bed. And the frequent waking and crying or signing or INSISTING on milk would start
again. I knew it was time to start having him fall asleep in his crib on his own. We were
ready, but I wasn’t sure I was ready. After all that time, I had, in fact, become attached to
those sweet, sleepy moments. I wanted to move on to less frequent night wakings, but I
didn’t want to lose that pure, connected time in our chair, free-flowing oxytocin and
rhythmic rocking.

Without a real plan, I started telling Cyrus that “soon” he wouldn’t fall asleep with me in
the chair, but in his bed. I told him I would stay with him until he fell asleep, but that I
wouldn’t pick him up. I told him he would be safe and I would be there with him. Koan
told him that he would do the same, that we loved him very much, and that he would be

While working a shift at The Family Room, I overheard bits of sleep group and realized
we needed to come back. We needed a real plan if we were ever going to pull the
trigger. Cyrus and I went to group. We made a plan.

Add solid, discrete, external cues. Nurse for the length of x, cover up and talk about milk
“going to sleep,” cuddle for the length of y. Place baby in bed, shush and sing and
pretend to sleep until he nods off.

3 days later, after more describing and warning and gearing myself up, I was up for the
task. Nurse (“You Are My Sunshine” - chorus, verse, chorus), change into crew neck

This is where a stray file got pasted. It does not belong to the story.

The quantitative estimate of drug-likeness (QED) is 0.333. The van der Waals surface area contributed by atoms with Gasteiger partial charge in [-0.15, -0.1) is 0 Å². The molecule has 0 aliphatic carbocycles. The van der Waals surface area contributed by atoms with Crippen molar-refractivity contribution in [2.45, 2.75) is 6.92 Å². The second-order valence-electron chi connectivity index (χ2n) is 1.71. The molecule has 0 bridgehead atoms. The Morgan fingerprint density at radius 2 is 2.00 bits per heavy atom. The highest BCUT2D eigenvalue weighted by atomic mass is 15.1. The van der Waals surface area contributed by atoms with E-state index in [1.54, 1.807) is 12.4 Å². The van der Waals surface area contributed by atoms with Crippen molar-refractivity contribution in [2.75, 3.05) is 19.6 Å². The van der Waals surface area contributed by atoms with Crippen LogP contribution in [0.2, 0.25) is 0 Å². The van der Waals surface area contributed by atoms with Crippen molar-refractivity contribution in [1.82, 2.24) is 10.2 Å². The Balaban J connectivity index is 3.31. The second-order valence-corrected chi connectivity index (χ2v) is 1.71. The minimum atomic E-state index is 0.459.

Noah’s Ark shirt, read books, snuggle (“I Love You Lord” - singing once, humming
once), whisper “I love you just the way you are, no matter what,” then place into bed.
The first night is hard. I was prepared for it to be hard, but my baby is such a toddler
now and I wasn’t prepared for how well I would be able to empathize with him. He stood
and cried and reached for me as I lay next to his crib, clapping his hands and bouncing
up and down for emphasis. Being able to label this an extinction burst did not make it
easy to push through. His nose ran ferociously and I sat up to wipe it. I knelt next to his
crib and hugged him, his arms wrapped around my neck, his body weight collapsed
against me, sniffling and catching his breath. I reminded him that I wasn’t going to pick
him up, that I loved him and he was going to be ok, that it was time to lie down and rest.
Three times he held the edge of the crib and tried to lie down on his back, each time
hitting his head against the side, then standing again and crying angrily. Finally, after
only 30 minutes, he sat in the center of the crib and lay back, sniffled hard a few times,
then bravely fell asleep.

The next night he protested for about 3 minutes before lying down. Every night since
then, I’ve unnecessarily lain next to him, as he’s been perfectly content to lie in his crib and fall asleep almost immediately. The duration he stays asleep has been different
every night, but it’s been a success. Easier than Koan and I ever expected.

My heart aches and swells with pride over the progress we’ve made. My baby is
learning through hard work to do what some babies do naturally before they can sit up
on their own. We are teaching him. We are using the resources at our disposal to make
educated and loving decisions for our family. We are doing hard things. Sometimes I
realize we really have no idea what we’re doing; sometimes I am so proud of what we’re
doing anyway.